Postnasal Drip — What it is and How to Treat it

Postnasal drip happens when excess mucus from your nose builds up and drips down the back of your throat. Mucus gets a bad rap, but in fact, a certain amount of it is healthy. You probably don't even notice it, but your body constantly makes mucus every day to moisten your nasal lining, trap and clear irritants you inhale, and to help fight infections.1 However, when your normal mucus production shifts into overdrive causing postnasal drip, that’s your body’s way of responding to a cold, allergy, or another irritant. While it can be bothersome, postnasal drip often goes away on its own.2 If you have other symptoms along with postnasal drip or experience it repeatedly or for a prolonged time, talk to your healthcare provider.

What Causes Postnasal Drip?1

It may occur for many reasons, but the common cause of postnasal drip is allergies—called allergic postnasal drip.

Other typical causes include:

  • Colds and flu — they can increase the chances of postnasal drip
  • Sinus and bacterial infections — when nasal cavities become inflamed
  • Changing weather and dry air — the body may create more mucus to moisturize nasal passages
  • Bright lights — may trigger the body to produce excess mucus
  • Spicy foods — can aggravate non-allergic sinus attacks
  • Deviated septum — when one nasal passage is smaller than the other, it can adversely affect the sinuses

*Ask your doctor before using any products to treat postnasal drip while pregnant or breastfeeding. Use products only as directed on label when treating postnasal drip.

What Does Postnasal Drip Feel Like?1

Postnasal drip can often feel like thick mucus is constantly draining down the back of your throat, think of it like a reverse runny nose. This can cause the sensation of a lump in your throat that gives you the urge to swallow more frequently. You may also feel an annoying tickle in your throat, or worse, a sore throat, or cough.

What are the Symptoms of Postnasal Drip?2

The excess mucus from Postnasal drip can exacerbate a variety of symptoms that may be related to inflammation or swelling of the nasal passages.1 Such symptoms include:

  • A feeling of mucus draining into the throat
  • Sore throat
  • Frequent swallowing
  • Hoarseness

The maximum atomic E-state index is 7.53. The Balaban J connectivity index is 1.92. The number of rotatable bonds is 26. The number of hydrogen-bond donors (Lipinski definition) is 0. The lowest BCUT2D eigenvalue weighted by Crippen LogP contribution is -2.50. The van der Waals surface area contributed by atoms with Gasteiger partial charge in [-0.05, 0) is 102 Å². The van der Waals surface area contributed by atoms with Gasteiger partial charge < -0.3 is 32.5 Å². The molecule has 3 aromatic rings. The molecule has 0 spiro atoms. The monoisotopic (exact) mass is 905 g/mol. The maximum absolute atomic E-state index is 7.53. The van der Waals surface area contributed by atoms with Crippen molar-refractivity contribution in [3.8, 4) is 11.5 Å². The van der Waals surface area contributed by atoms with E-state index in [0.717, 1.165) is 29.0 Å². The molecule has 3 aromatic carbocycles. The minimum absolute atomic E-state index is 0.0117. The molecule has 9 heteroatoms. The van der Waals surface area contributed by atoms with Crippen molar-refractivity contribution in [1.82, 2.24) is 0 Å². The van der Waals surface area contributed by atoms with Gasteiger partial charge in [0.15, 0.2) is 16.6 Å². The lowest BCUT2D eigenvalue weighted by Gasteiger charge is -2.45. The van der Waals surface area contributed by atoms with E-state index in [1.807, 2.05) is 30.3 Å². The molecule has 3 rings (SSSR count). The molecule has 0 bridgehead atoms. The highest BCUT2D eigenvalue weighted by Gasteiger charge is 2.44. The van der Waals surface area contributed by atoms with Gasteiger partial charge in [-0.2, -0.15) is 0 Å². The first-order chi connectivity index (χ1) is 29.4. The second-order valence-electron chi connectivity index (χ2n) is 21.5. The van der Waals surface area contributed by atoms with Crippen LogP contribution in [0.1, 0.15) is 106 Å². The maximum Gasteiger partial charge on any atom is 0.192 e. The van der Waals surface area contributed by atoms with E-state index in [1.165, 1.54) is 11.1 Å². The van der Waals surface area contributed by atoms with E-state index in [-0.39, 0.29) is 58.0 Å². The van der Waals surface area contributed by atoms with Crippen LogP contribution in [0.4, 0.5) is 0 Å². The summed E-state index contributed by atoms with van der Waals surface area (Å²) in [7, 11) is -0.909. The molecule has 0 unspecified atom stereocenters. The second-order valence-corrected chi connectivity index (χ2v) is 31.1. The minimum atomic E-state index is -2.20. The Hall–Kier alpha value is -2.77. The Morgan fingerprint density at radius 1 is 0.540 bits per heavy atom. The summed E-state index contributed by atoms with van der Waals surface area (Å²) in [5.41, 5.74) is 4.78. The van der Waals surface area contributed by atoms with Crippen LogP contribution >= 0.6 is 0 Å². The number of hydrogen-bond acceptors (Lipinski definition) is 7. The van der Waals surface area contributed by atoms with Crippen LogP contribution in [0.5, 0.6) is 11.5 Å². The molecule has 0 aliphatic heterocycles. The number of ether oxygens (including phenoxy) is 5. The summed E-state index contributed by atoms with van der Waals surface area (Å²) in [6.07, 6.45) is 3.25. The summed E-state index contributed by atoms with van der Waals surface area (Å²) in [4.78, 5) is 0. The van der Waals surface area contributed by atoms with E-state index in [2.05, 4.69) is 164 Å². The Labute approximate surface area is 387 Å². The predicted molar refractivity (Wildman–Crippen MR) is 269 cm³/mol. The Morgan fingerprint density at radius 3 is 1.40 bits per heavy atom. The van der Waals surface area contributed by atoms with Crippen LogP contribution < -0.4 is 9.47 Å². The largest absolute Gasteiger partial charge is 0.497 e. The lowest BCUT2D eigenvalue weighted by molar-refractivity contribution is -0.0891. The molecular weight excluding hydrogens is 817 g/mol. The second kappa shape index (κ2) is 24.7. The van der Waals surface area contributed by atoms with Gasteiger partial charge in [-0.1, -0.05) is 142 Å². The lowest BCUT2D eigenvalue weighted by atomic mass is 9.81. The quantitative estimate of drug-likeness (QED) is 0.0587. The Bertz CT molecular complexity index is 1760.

• Bad breath
  • An urge to clear your throat
  • Cough that worsens at night
  • Nausea — from excess mucus draining to your stomach
  • Ear infections if Eustachian tubes clog up

Remedies for Postnasal Drip1,2

Postnasal drip can be challenging to relieve and treatments depend on the cause, but there are remedies you may consider trying. Be sure to talk to your doctor if you have any questions or concerns.

  • Using a humidifier — can thin mucus especially in cases of clogged sinuses
  • Drinking warm liquids — may ease symptoms of sore throat and the steam may clear sinuses
  • Staying hydrated — can keep mucus flowing and prevent dehydration2
  • Propping up your head — sleeping with your head elevated promotes drainage

In addition, OTC medications such as TYLENOL® Extra Strength Cold & Flu Multi-Action Day & Night are available to relieve cold and congestion symptoms. With acetaminophen for fever and minor pains, and pseudoephedrine for congestion, this cold and flu medicine can help relieve your worst cold or flu symptoms.


It’s rare to have postnasal drip without obvious nasal and sinus symptoms. You can have a runny nose and postnasal drip together or separately.

Postnasal drip itself isn’t contagious but the cause of it may be. For instance, if your postnasal drip was caused by a viral infection such as a cold, you could pass the virus on to someone else.

Mucus can irritate the tissues in the throat causing hoarseness and even a cough that causes a sore throat.

The average person produces more than a quart of mucus daily and when you’re feeling well, you probably don’t even notice that you’re swallowing it.

Postnasal drip usually resolves on it's own or with simple remedies to help ease any discomfort. If postnasal drip does not clear up within a couple of weeks, talk to your healthcare provider.